The Lord is not slow about His promise, as some count slowness, but is patient toward you, not willing that any should perish, but for all to come to repentance.@2 Peter 3:9
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Lucy J. Meyer (1849-1922)

Lucy R. Meyer, in The Finest of the Wheat No. 1, edited by George D. Elderkin (Chicago, Illinois: Robert R. McCabe, 1890), number 121.

Akon Lucy R. Meyer, 1890 (🔊 pdf nwc).

He was not willing that any should perish;
Jesus enthroned in the glory above,
Saw our poor fallen world, pitied our sorrows,
Poured out His life for us, wonderful love!
Perishing, perishing! Thronging our pathway,
Hearts break with burdens too heavy to bear:
Jesus would save, but there’s no one to tell them,
No one to lift them from sin and despair.

He was not willing that any should perish;
Clothed in our flesh with its sorrow and pain,
Came He to seek the lost, comfort the mourner,
Heal the heart broken by sorrow and shame.
Perishing, perishing! Harvest is passing,
Reapers are few and the night draweth near:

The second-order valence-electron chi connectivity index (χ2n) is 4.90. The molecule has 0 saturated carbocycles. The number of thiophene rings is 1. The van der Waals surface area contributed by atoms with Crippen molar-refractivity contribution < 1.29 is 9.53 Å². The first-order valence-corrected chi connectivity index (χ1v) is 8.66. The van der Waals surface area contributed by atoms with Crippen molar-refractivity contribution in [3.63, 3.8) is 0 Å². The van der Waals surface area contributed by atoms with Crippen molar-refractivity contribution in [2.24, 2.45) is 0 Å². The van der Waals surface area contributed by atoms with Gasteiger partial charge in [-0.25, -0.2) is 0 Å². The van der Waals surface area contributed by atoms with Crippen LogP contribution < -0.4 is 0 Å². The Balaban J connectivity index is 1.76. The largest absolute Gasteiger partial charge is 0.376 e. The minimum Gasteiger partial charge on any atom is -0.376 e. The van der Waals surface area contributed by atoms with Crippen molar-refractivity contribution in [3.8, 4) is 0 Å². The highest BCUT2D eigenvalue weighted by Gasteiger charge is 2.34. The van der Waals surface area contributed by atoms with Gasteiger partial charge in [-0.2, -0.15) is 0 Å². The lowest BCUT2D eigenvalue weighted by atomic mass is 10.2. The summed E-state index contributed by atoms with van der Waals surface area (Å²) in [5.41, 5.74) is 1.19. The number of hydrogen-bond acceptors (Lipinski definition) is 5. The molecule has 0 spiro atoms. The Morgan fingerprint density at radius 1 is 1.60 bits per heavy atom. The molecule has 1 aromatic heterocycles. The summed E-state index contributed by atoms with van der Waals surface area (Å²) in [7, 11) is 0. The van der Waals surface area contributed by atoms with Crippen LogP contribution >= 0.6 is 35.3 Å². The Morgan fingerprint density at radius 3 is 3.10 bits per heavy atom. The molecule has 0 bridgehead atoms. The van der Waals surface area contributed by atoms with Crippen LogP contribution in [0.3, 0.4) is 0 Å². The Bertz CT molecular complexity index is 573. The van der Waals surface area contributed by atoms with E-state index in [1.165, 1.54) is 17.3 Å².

Jesus is calling thee, haste to the reaping,
Thou shalt have souls, precious souls for thy hire.

Plenty for pleasure, but little for Jesus;
Time for the world with its troubles and toys,
No time for Jesus’ work, feeding the hungry,
Lifting lost souls to eternity’s joys.
Perishing, perishing! Hark, how they call us;
Bring us your Savior, oh, tell us of Him!
We are so weary, so heavily laden,
And with long weeping our eyes have grown dim.

He was not willing that any should perish;
Am I His follower, and can I live
Longer at ease with a soul going downward,
Lost for the lack of the help I might give!
Perishing, perishing! Thou wast not willing;
Master, forgive, and inspire us anew;
Banish our worldliness, help us to ever
Live with eternity’s values in view.